Starting their musical journey with songs about friendship and college romance, Noori evolved into a socially responsible band in the latter years and started promoting patriotism with songs like “Meray Log” before the original line-up dispersed in 2005. However, despite the band’s on-and-off internal dynamics, loyal Noori fans continued to follow the members who stole hearts with their power-packed performances and boyish charm. Only recently, the band has returned to the music scene with their latest track “Taaron Se Aagay” and is now preparing for a comeback concert scheduled to be held at the end of this month.
As scripted as this may sound, the band reunion actually took place on a flight to Norway. Gumby ( the band’s drummer in the original line-up) was travelling along with other artists when Ali Noor suddenly showed up and surprised everyone. “I dozed off during the flight and when I woke up I found Noor sitting next to me,” says Gumby. “I inquired about the future of Noori to which Noor answered, ‘From now on, we make music together or we don’t make music at all’.”
Noor, on the other hand, says that it was his daughter Sanjana’s craving for Gumby that made him feel his friend’s absence.
Noori’s post reunion song “Taaron Se Aagay” has received a mixed response as some of the fans have loved the trademark Noori sound while others believe that the band didn’t live up to the expectations.
Noor, however, remains optimistic about the future of their upcoming album. The musician believes that while it is an artist’s job to bring something fresh to the music scene, it is the listener’s job to be tolerant and be patient. “Fans need to realise that we, as a band, are on an evolutionary journey and that they will have to remain as open-hearted to us as we have been to them.”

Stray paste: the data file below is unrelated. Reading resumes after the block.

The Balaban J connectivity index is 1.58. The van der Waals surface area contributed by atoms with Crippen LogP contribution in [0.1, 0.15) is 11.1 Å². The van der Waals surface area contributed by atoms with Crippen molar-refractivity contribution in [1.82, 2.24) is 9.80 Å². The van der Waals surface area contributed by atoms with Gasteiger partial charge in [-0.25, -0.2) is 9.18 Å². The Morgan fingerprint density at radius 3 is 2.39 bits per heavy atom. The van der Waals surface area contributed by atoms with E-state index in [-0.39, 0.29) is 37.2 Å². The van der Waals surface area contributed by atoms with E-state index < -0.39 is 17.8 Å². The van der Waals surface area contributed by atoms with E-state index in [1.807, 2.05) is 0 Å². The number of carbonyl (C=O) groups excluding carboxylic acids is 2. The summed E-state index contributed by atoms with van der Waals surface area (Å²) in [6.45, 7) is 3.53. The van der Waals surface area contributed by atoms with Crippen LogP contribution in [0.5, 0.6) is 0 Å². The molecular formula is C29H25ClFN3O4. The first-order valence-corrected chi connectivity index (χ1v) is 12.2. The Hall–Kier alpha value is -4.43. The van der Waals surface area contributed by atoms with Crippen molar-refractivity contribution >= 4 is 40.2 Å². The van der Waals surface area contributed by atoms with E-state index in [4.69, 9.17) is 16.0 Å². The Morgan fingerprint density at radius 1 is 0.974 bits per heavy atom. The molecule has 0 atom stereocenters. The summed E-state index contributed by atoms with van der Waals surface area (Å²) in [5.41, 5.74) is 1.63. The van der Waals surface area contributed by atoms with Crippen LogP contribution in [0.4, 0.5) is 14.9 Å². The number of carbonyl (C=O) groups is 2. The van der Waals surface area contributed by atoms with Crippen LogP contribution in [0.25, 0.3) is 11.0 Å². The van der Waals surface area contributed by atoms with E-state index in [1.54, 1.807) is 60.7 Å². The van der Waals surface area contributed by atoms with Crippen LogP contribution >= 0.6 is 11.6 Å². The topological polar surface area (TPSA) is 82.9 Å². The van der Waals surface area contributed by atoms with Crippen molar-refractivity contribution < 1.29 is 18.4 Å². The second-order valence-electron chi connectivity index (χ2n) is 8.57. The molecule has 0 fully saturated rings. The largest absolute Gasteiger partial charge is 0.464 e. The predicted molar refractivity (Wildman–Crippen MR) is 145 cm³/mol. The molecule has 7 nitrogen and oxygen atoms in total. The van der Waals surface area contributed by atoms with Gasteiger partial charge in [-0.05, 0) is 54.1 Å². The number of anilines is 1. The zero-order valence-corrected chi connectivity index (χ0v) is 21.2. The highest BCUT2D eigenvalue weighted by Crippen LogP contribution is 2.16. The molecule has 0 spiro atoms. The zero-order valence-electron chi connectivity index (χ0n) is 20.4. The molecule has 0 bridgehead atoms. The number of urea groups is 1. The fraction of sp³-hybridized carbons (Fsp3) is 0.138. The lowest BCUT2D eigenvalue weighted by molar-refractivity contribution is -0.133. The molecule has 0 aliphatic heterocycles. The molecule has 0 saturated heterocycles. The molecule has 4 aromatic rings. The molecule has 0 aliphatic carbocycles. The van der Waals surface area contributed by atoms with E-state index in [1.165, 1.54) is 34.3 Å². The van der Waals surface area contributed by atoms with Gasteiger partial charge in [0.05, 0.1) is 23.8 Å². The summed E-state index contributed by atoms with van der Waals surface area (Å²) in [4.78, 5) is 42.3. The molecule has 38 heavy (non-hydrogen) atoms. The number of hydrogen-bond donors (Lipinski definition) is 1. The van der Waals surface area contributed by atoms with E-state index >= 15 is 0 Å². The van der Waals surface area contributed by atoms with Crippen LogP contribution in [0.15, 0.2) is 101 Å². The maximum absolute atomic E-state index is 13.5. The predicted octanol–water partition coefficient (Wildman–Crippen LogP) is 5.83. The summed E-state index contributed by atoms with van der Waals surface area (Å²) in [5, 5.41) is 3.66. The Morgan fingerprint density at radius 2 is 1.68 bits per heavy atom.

Even though Noori is trying to bring their old signature style back, the album will have a fresh twist to it since this time around, Ali Hamza is singing most of the songs and Noor has taken a back seat for now. “I was losing my focus as a musician and watching Hamza and Gumby take the front seat in the next album is helping me evolve myself,” explains Noor.
“After the folksy ‘Ek Alif’ and other musical fusions that we have made, we are no longer restricted to one genre hence we can’t really classify our upcoming tracks,” states Hamza.
To India and beyond
Noori has recently returned from their first ever gig in India and are overwhelmed by the response they received there. The band even managed to get some offers from Bollywood which didn’t materialise because they are reluctant to join the bandwagon right now. “The fact that Bollywood is so high-end and there is no room for mistakes struck me hard. Frankly speaking, I don’t think I am ready for that right now,” says Noor.
Hamza, on the other hand, thinks that Pakistanis have a deeper connection with India and that our communication with each other shouldn’t always be about business and politics only. “We respect the mutual lineage we share with the Indians, which is why when we went there to perform we tried to make it more than just business and commerce.”
According to the latest updates, guitar maestro Faraz Anwar and the multitalented Pashto musician Zeeshan Pervaiz have become a part of Noori’s concert line-up. The band is organising a grand gig in Islamabad on February 25 to launch their new song. Noori’s concert performance will be recorded and will be released on audio CDs.
Published in The Express Tribune, February 18th, 2012.
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